- Post-op: After the procedure, you will need to take it easy for several days. It is essential that you take the medicated drops prescribed to diminish the chances of infection. The stitches used in the procedure will be removed a few at a time. You will need to return to Corneal Associates several times.
- Recovery: It will take about 9 months for you to recover fully. During that time, you will need to protect the eye as much as possible with dark or shaded glasses. You will make several return visits to Corneal Associates so we can monitor your progress and remove stitches. In most cases, we are able to tell patients that they are fully recovered in 9 months to one year. In a few cases, we perform enhancements to remove scar tissue, and the recovery period can be longer.
Double Running Sutures
Every human eye suffers from some type of optical aberration or distortions. Low order aberrations are the commonly understood refractive errors, sphere and cylinder of nearsightedness, farsightedness and astigmatism. Higher-order aberrations such as trefoil, coma, and other similarly unfamiliar terms cannot be measured with a standard refraction.
Below is a picture of a galaxy taken by the Hubble Space Telescope. The telescope suffered from higher order aberrations, just like the human eye can experience. The picture on the right was taken after the telescope was repaired, using the same Wavefront technology we use in LASIK today.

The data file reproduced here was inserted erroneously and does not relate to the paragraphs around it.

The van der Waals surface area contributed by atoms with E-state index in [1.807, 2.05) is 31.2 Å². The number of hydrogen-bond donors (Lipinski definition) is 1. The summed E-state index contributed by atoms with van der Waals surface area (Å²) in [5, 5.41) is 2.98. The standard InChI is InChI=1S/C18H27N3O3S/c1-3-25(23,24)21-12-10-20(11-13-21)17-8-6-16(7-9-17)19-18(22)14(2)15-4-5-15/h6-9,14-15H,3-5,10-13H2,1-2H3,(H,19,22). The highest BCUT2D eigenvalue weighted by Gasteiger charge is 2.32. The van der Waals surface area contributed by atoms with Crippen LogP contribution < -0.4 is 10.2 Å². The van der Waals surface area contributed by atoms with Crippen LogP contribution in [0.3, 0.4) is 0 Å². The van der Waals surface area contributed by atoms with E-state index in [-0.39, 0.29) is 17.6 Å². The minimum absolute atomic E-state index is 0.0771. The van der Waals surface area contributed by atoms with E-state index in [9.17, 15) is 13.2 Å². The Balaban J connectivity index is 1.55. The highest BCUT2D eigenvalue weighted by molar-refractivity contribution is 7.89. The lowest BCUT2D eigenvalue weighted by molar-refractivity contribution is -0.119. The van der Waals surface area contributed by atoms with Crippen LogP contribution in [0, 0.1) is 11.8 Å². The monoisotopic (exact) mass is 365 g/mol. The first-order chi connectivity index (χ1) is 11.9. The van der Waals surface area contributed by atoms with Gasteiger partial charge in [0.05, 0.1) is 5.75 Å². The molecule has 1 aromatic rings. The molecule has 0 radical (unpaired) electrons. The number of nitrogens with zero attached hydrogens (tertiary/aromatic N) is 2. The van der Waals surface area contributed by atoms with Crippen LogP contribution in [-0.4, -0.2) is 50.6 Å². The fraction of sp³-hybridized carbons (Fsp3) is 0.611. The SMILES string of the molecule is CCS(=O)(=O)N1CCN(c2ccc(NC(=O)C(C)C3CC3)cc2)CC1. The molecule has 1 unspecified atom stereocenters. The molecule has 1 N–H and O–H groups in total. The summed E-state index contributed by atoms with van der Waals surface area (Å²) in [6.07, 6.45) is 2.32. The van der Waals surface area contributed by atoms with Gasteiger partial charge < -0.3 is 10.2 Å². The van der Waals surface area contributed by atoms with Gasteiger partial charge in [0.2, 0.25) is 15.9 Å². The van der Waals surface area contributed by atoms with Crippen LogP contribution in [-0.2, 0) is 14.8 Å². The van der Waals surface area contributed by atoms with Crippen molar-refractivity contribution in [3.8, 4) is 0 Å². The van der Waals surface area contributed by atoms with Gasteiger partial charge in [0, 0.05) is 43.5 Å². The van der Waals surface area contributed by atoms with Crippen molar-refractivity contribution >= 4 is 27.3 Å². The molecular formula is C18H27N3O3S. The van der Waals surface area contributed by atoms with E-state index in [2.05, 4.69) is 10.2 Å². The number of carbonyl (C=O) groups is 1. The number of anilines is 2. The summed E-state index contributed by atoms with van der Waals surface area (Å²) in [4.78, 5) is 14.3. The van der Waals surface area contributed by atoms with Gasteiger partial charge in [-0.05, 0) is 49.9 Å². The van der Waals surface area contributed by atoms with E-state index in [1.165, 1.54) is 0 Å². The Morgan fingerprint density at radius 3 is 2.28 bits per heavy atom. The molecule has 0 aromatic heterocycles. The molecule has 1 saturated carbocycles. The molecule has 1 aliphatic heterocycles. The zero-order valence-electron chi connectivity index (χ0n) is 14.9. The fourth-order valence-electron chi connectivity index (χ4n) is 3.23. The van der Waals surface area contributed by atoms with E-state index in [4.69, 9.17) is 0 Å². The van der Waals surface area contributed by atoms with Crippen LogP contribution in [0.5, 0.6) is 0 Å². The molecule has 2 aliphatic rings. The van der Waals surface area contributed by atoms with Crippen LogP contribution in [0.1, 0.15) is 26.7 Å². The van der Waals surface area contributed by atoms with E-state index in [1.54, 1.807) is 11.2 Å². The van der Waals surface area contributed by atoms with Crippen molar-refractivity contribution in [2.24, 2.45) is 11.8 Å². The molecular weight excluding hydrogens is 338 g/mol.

DSAEKA For Fuchsa Dystrophye
Dr. Perl and Corneal Associates of New Jersey are excited to offer a new state-of-the-art procedure for patients in need of a corneal transplant. With some corneal diseases, the vision may become cloudy. This happens when the eye’s endothelial cells are damaged. These cells are located at the back of the cornea. Since only these cells are damaged, the patient can have a partial transplant.
About the New Method Descemet’s Stripping Endothelial Keratoplasty (DSEK) is the new method used during corneal transplant procedures. Corneal Associates of New Jersey is one of the few practices in the US to perform this advanced treatment. In DSEK, a surgeon uses special instruments to enter the cornea. Next, the surgeon removes the rear part of the cornea, called Descemet’s Membrane. Once the damaged Descemet’s Membrane has been removed, a donor membrane is inserted.